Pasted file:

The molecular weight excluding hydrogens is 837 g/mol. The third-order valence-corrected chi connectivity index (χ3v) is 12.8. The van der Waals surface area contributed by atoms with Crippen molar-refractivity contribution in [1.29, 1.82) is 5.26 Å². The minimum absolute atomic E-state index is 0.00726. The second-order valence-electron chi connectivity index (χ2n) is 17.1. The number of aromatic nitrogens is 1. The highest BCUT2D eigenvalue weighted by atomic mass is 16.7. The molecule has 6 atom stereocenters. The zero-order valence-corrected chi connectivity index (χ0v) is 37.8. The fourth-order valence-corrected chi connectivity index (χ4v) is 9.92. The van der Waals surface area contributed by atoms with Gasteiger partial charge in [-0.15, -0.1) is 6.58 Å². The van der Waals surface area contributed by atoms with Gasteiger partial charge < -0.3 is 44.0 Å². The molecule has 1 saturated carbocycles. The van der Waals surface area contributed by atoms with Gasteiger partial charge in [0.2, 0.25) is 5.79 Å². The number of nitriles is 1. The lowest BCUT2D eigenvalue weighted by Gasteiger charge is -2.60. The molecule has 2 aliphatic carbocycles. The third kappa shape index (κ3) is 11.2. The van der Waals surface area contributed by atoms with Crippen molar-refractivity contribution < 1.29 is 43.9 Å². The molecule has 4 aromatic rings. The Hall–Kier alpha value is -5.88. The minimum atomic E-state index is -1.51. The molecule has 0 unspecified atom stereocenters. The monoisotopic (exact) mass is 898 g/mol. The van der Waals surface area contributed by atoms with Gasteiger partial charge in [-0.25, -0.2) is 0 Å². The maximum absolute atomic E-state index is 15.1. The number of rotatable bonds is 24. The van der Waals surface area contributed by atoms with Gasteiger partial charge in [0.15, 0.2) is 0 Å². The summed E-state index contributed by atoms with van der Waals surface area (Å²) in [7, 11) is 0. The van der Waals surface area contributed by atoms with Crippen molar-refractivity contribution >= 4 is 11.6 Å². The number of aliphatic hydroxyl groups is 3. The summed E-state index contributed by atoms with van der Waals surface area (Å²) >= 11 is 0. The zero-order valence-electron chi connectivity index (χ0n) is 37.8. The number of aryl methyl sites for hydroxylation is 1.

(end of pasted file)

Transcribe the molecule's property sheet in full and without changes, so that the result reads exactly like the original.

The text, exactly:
The molecular weight excluding hydrogens is 837 g/mol. The third-order valence-corrected chi connectivity index (χ3v) is 12.8. The van der Waals surface area contributed by atoms with Crippen molar-refractivity contribution in [1.29, 1.82) is 5.26 Å². The minimum absolute atomic E-state index is 0.00726. The second-order valence-electron chi connectivity index (χ2n) is 17.1. The number of aromatic nitrogens is 1. The highest BCUT2D eigenvalue weighted by atomic mass is 16.7. The molecule has 6 atom stereocenters. The zero-order valence-corrected chi connectivity index (χ0v) is 37.8. The fourth-order valence-corrected chi connectivity index (χ4v) is 9.92. The van der Waals surface area contributed by atoms with Gasteiger partial charge in [-0.15, -0.1) is 6.58 Å². The van der Waals surface area contributed by atoms with Gasteiger partial charge < -0.3 is 44.0 Å². The molecule has 1 saturated carbocycles. The van der Waals surface area contributed by atoms with Gasteiger partial charge in [0.2, 0.25) is 5.79 Å². The number of nitriles is 1. The lowest BCUT2D eigenvalue weighted by Gasteiger charge is -2.60. The molecule has 2 aliphatic carbocycles. The third kappa shape index (κ3) is 11.2. The van der Waals surface area contributed by atoms with Crippen molar-refractivity contribution < 1.29 is 43.9 Å². The molecule has 4 aromatic rings. The Hall–Kier alpha value is -5.88. The minimum atomic E-state index is -1.51. The molecule has 0 unspecified atom stereocenters. The monoisotopic (exact) mass is 898 g/mol. The van der Waals surface area contributed by atoms with Gasteiger partial charge in [-0.25, -0.2) is 0 Å². The maximum absolute atomic E-state index is 15.1. The number of rotatable bonds is 24. The van der Waals surface area contributed by atoms with Gasteiger partial charge in [0.15, 0.2) is 0 Å². The summed E-state index contributed by atoms with van der Waals surface area (Å²) in [7, 11) is 0. The van der Waals surface area contributed by atoms with Crippen molar-refractivity contribution >= 4 is 11.6 Å². The number of aliphatic hydroxyl groups is 3. The summed E-state index contributed by atoms with van der Waals surface area (Å²) >= 11 is 0. The zero-order valence-electron chi connectivity index (χ0n) is 37.8. The number of aryl methyl sites for hydroxylation is 1.